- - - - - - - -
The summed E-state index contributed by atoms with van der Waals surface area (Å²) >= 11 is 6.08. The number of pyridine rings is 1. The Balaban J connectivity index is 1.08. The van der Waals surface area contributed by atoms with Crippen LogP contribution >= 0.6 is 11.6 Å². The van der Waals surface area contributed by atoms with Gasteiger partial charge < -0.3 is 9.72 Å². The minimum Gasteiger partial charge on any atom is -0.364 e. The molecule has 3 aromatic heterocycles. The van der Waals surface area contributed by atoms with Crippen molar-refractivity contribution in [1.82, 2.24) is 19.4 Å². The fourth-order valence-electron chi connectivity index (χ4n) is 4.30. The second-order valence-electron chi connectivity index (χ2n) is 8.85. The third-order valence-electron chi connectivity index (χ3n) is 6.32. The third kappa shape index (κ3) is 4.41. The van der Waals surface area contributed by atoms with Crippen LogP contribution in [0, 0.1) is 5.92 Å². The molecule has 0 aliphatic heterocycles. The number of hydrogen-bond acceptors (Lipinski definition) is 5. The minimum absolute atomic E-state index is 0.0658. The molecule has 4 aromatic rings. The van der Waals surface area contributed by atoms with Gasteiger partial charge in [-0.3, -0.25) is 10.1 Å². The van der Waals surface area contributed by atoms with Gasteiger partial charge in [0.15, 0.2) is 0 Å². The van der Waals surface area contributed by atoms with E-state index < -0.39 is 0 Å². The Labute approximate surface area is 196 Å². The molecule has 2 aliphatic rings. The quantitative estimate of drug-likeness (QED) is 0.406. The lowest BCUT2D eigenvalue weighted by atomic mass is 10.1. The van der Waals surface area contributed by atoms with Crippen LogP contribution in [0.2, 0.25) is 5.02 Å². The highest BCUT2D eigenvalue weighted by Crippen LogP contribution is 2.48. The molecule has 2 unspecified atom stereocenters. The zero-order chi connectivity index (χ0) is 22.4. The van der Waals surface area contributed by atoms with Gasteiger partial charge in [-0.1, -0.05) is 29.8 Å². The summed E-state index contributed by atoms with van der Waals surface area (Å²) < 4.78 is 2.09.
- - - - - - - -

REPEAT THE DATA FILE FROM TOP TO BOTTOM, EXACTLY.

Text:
The summed E-state index contributed by atoms with van der Waals surface area (Å²) >= 11 is 6.08. The number of pyridine rings is 1. The Balaban J connectivity index is 1.08. The van der Waals surface area contributed by atoms with Crippen LogP contribution >= 0.6 is 11.6 Å². The van der Waals surface area contributed by atoms with Gasteiger partial charge < -0.3 is 9.72 Å². The minimum Gasteiger partial charge on any atom is -0.364 e. The molecule has 3 aromatic heterocycles. The van der Waals surface area contributed by atoms with Crippen molar-refractivity contribution in [1.82, 2.24) is 19.4 Å². The fourth-order valence-electron chi connectivity index (χ4n) is 4.30. The second-order valence-electron chi connectivity index (χ2n) is 8.85. The third-order valence-electron chi connectivity index (χ3n) is 6.32. The third kappa shape index (κ3) is 4.41. The van der Waals surface area contributed by atoms with Crippen LogP contribution in [0, 0.1) is 5.92 Å². The molecule has 0 aliphatic heterocycles. The number of hydrogen-bond acceptors (Lipinski definition) is 5. The minimum absolute atomic E-state index is 0.0658. The molecule has 4 aromatic rings. The van der Waals surface area contributed by atoms with Gasteiger partial charge in [-0.3, -0.25) is 10.1 Å². The van der Waals surface area contributed by atoms with Gasteiger partial charge in [0.15, 0.2) is 0 Å². The van der Waals surface area contributed by atoms with E-state index < -0.39 is 0 Å². The Labute approximate surface area is 196 Å². The molecule has 2 aliphatic rings. The quantitative estimate of drug-likeness (QED) is 0.406. The lowest BCUT2D eigenvalue weighted by atomic mass is 10.1. The van der Waals surface area contributed by atoms with Crippen LogP contribution in [0.2, 0.25) is 5.02 Å². The highest BCUT2D eigenvalue weighted by Crippen LogP contribution is 2.48. The molecule has 2 unspecified atom stereocenters. The zero-order chi connectivity index (χ0) is 22.4. The van der Waals surface area contributed by atoms with Gasteiger partial charge in [-0.1, -0.05) is 29.8 Å². The summed E-state index contributed by atoms with van der Waals surface area (Å²) < 4.78 is 2.09.